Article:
TOPICS:The liability of political limbo in Israel

The problem Israel faces in the aftermath of February’s national elections is neither right wing nor left wing. It’s getting trapped in a political limbo. Newly designated Prime Minister Benjamin Netanyahu’s effort to form a functional government may be the beginning of the end of Israeli politics, and with it, a peace process that has never been more essential for both Israel and the Palestinians. Israel’s electoral system is famous for its instability. Governments rise, governments fall; it’s the cyclical nature of parliamentary politics, especially in an ethnic democracy as rancorous as Israel.

Last month’s elections, however, reveal systemic failure brought on by decades of avoiding matters as critical as the national identity of the state, long-term policy toward occupation and settlements, and overall adherence to the status quo. The absence of bold, pragmatic political leadership since 1948, including the necessary confrontation of religious and political extremists after 1967, now threatens the very existence of Israel as a Jewish state that is also moral and democratic. To form the kind of center-right government Netanyahu says he would like to administer, he needs the Kadima party as a moderating force. For that to happen, he would have to accept the party’s (slightly) more dovish platform without offending his far-right supporters.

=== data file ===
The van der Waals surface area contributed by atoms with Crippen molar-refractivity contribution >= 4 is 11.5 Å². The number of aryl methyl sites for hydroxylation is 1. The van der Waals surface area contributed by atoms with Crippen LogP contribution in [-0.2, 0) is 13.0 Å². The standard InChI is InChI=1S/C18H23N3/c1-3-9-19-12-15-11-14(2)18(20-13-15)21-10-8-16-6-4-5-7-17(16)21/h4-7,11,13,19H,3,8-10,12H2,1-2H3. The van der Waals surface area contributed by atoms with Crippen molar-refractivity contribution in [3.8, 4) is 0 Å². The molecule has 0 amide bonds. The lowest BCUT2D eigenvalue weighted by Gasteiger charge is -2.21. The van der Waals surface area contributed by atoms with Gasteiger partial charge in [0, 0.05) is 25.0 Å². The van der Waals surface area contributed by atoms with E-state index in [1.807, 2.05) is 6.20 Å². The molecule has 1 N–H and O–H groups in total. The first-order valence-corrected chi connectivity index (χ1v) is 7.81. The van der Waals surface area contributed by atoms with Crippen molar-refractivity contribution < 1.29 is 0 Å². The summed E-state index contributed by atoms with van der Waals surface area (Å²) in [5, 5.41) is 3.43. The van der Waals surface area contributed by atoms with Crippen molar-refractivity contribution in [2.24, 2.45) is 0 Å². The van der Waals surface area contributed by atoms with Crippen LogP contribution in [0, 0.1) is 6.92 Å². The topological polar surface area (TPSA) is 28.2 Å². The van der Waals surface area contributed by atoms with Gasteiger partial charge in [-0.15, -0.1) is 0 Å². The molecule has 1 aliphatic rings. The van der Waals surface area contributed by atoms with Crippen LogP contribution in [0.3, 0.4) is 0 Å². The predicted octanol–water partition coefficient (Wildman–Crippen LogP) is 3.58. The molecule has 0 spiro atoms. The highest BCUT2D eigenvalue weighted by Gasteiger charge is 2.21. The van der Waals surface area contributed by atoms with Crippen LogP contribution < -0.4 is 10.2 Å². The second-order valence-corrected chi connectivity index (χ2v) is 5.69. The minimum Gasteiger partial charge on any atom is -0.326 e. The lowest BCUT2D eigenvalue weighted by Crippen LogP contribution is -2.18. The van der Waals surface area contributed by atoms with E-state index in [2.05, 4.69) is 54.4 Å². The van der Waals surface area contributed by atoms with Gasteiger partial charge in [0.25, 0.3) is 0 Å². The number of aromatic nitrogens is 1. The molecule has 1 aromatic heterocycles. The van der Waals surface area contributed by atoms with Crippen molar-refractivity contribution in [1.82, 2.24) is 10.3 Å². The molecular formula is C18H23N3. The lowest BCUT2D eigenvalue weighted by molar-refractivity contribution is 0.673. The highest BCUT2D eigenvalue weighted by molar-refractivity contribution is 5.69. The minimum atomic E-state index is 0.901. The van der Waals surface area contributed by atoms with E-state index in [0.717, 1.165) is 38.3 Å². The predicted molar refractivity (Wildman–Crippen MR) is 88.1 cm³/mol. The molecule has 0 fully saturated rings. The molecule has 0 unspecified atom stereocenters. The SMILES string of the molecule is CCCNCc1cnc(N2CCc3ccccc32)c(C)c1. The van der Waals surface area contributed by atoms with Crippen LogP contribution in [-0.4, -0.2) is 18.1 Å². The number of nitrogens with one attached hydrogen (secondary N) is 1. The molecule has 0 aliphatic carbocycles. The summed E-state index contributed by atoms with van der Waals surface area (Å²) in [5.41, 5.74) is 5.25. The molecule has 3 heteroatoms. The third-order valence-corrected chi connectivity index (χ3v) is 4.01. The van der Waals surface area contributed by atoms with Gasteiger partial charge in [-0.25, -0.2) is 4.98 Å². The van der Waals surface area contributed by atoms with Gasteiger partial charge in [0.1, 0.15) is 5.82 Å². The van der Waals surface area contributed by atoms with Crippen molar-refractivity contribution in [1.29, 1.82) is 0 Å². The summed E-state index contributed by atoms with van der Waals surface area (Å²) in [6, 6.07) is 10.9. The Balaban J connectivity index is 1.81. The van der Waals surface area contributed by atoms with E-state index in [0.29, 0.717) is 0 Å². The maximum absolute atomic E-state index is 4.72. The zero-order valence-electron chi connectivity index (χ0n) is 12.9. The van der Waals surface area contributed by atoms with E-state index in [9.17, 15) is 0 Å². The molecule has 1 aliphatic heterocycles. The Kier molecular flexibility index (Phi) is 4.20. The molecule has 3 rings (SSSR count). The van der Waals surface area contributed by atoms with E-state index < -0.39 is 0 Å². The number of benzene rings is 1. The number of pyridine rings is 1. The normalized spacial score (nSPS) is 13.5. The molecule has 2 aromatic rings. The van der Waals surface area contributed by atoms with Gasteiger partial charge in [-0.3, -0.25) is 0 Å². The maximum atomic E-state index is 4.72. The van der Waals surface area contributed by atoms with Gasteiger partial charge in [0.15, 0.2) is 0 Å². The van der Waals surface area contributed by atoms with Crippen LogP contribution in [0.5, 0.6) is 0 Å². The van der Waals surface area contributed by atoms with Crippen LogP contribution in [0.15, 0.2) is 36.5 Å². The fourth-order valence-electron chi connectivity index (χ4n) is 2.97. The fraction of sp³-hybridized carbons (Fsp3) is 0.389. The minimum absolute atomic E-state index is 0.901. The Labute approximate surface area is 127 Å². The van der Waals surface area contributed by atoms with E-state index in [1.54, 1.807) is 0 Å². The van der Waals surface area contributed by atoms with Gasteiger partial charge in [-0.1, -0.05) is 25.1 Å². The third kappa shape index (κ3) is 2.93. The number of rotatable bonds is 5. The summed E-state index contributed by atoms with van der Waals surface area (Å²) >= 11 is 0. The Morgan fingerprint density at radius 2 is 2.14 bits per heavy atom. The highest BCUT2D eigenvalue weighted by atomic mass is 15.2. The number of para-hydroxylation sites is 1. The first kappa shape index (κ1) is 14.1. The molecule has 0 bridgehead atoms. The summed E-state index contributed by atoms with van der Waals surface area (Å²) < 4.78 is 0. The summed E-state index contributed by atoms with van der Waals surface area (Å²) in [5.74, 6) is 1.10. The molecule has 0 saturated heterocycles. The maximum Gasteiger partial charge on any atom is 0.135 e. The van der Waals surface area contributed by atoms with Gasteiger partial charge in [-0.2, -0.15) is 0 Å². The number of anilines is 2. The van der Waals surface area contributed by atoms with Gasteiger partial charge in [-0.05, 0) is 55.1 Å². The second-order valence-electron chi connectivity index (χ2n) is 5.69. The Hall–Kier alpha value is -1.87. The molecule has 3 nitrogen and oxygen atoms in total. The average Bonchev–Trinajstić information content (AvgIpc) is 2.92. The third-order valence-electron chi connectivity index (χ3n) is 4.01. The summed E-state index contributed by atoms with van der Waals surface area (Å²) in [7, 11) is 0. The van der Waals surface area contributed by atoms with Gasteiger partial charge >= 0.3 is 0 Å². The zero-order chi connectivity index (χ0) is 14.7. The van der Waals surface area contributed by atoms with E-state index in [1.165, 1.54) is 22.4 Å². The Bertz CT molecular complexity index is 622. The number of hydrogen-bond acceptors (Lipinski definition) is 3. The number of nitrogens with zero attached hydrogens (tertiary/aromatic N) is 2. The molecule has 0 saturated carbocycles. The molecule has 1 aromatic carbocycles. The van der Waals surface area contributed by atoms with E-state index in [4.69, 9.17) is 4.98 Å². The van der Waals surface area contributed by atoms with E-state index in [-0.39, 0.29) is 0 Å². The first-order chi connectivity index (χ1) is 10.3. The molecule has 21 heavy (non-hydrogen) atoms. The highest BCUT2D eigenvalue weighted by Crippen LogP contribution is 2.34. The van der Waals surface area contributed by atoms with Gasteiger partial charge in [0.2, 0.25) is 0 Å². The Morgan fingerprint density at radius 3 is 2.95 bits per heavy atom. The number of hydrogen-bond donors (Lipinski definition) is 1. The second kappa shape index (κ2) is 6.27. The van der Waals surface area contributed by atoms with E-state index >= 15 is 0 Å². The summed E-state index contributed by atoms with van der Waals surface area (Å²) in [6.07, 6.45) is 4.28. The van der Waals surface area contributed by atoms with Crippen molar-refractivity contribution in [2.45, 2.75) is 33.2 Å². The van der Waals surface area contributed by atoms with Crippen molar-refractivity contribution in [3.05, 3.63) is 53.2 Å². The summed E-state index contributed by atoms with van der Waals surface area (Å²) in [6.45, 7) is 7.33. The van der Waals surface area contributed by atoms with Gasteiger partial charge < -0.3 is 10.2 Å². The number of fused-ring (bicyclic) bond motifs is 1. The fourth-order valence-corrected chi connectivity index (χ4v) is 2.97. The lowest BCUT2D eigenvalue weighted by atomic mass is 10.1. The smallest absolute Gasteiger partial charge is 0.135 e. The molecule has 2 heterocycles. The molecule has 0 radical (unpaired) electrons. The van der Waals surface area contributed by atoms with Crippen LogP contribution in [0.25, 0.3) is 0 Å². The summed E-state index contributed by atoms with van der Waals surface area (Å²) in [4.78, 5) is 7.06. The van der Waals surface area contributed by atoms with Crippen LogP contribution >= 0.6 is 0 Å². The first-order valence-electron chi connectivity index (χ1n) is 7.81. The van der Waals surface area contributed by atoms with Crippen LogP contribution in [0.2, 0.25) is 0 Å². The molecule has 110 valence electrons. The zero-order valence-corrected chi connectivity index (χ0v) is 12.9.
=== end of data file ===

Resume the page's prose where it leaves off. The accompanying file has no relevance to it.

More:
Netanyahu could form a government without Kadima, relying on the slim majority in the Knesset who already support him. The problem is, that would be a government of only right-wingers, an ideological imbalance that would pull Netanyahu — a hard-line hawk who, given the opportunity, says he would get rid of Hamas — further to the right than he might like. How did Israel’s right, particularly Avigdor Lieberman’s Yisrael Beytenu party (now the country’s third-largest political party, ahead of once-mighty Labor) get so powerful?

In the same way that Arab extremists (both political and militant) gained power in the past. Voting for extremists helped the people vent their anger. In Israel, that sort of kowtowing coupled with public disillusionment about the peace process has created a situation in which neither all-out peace nor all-out war seems likely to deliver the security Israelis crave. That makes doing nothing the most palatable option, which benefits nobody but the settlers.

Ultimately, no matter who’s prime minister or who’s in the government, no Israeli leader can really walk the talk of two states; the political and security risks are too great. That leaves it to Israel’s only trusted ally, the United States, to push Israel past its comfort zone with unrelenting engagement and tough love, as it did 30 years ago to help bring about the treaty with Egypt.

The days of serving as enabler of Israel’s bad habits must end; otherwise we face the potential for permanent political limbo, and with it, any hope of a viable Palestine and a secure and democratic Israel. — The Christian Science Monitor